We never look at just one thing; we are always looking at the relation between things and ourselves

John Berger, Ways of Seeing

Photography is not, and cannot be an ‘objective’ art. Although the camera can only capture light bouncing off objects that are in front of the lens, the photographer behind the lens will always be making subjective judgements about:

– what exactly to include in and out of the image and composition

– when to take the image to include what they want in terms of eg action and lighting

– how to take the image eg type of lens, depth of field, shutter speed

Although all the above are affected by technological possibilities and constraints of particular cameras that have changed over time, photographs have always been made in relation to the photographer’s subjective purpose for the image:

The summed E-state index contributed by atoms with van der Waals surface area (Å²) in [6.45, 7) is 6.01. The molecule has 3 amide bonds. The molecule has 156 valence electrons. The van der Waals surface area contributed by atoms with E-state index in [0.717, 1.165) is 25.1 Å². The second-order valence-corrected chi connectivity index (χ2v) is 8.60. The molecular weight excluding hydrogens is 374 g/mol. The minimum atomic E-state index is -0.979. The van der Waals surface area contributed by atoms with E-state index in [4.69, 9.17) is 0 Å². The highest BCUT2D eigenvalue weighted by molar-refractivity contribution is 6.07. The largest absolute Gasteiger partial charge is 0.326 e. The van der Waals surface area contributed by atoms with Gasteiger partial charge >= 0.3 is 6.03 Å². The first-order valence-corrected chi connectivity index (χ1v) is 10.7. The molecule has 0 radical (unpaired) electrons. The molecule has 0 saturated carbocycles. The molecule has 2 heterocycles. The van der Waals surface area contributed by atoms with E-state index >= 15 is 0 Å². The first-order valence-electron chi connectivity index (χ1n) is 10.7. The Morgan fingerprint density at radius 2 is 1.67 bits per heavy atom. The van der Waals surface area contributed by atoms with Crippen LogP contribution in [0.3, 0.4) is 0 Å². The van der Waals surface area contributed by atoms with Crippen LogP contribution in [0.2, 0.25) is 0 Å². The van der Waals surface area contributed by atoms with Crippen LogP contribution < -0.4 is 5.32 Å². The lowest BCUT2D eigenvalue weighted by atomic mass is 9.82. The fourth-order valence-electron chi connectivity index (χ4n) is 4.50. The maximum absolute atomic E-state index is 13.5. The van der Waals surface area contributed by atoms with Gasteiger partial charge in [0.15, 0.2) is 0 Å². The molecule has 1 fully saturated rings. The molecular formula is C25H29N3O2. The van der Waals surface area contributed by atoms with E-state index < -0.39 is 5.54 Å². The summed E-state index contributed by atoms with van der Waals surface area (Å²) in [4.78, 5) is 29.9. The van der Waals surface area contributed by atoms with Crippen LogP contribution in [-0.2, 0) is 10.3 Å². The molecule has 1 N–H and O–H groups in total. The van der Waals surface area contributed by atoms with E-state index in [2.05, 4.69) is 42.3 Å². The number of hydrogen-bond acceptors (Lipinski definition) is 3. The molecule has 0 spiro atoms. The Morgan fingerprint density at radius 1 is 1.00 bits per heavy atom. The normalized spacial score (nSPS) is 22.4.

– feelings about the object (even if photographing cells under a microscope)

– intended communication of those feelings for a particular audience

– subjective reactions of different audiences to the image

The pages in this blog are part of my thinking through of these issues to improve my ability to both see the world in all its variety, and communicate these feelings and perceptions to others. They draw particularly on my work for Photography courses for Open College of the Arts (OCA).